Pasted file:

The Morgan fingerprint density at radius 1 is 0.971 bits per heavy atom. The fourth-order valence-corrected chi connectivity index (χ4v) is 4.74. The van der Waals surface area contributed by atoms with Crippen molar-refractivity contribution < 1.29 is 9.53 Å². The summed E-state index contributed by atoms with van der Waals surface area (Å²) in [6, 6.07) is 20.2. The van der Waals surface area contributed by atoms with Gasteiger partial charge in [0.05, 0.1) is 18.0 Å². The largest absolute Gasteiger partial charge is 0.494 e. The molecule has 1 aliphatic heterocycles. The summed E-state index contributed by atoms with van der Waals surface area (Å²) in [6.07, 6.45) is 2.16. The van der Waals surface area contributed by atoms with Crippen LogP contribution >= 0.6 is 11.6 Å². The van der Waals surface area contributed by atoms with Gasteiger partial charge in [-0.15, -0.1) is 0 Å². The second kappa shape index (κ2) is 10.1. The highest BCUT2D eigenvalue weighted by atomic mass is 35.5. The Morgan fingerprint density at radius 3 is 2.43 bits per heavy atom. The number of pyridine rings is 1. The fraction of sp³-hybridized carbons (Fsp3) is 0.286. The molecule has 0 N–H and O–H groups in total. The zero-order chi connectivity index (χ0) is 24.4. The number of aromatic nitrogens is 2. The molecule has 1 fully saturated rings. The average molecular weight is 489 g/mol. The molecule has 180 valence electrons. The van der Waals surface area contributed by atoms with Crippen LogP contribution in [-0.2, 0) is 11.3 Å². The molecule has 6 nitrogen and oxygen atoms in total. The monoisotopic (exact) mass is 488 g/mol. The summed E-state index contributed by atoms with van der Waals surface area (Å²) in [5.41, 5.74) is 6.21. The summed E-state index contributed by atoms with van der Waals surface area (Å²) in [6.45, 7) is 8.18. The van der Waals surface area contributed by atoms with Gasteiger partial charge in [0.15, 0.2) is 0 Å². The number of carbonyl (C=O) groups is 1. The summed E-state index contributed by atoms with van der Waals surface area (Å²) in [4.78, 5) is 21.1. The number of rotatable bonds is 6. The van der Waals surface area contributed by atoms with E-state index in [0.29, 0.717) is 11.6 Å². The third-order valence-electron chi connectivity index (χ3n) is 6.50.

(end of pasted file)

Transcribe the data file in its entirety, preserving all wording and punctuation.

The Morgan fingerprint density at radius 1 is 0.971 bits per heavy atom. The fourth-order valence-corrected chi connectivity index (χ4v) is 4.74. The van der Waals surface area contributed by atoms with Crippen molar-refractivity contribution < 1.29 is 9.53 Å². The summed E-state index contributed by atoms with van der Waals surface area (Å²) in [6, 6.07) is 20.2. The van der Waals surface area contributed by atoms with Gasteiger partial charge in [0.05, 0.1) is 18.0 Å². The largest absolute Gasteiger partial charge is 0.494 e. The molecule has 1 aliphatic heterocycles. The summed E-state index contributed by atoms with van der Waals surface area (Å²) in [6.07, 6.45) is 2.16. The van der Waals surface area contributed by atoms with Crippen LogP contribution >= 0.6 is 11.6 Å². The van der Waals surface area contributed by atoms with Gasteiger partial charge in [-0.15, -0.1) is 0 Å². The second kappa shape index (κ2) is 10.1. The highest BCUT2D eigenvalue weighted by atomic mass is 35.5. The Morgan fingerprint density at radius 3 is 2.43 bits per heavy atom. The number of pyridine rings is 1. The fraction of sp³-hybridized carbons (Fsp3) is 0.286. The molecule has 0 N–H and O–H groups in total. The zero-order chi connectivity index (χ0) is 24.4. The number of aromatic nitrogens is 2. The molecule has 1 fully saturated rings. The average molecular weight is 489 g/mol. The molecule has 180 valence electrons. The van der Waals surface area contributed by atoms with Crippen LogP contribution in [-0.2, 0) is 11.3 Å². The molecule has 6 nitrogen and oxygen atoms in total. The monoisotopic (exact) mass is 488 g/mol. The summed E-state index contributed by atoms with van der Waals surface area (Å²) in [5.41, 5.74) is 6.21. The summed E-state index contributed by atoms with van der Waals surface area (Å²) in [6.45, 7) is 8.18. The van der Waals surface area contributed by atoms with Gasteiger partial charge in [0.15, 0.2) is 0 Å². The number of carbonyl (C=O) groups is 1. The summed E-state index contributed by atoms with van der Waals surface area (Å²) in [4.78, 5) is 21.1. The number of rotatable bonds is 6. The van der Waals surface area contributed by atoms with E-state index in [0.29, 0.717) is 11.6 Å². The third-order valence-electron chi connectivity index (χ3n) is 6.50.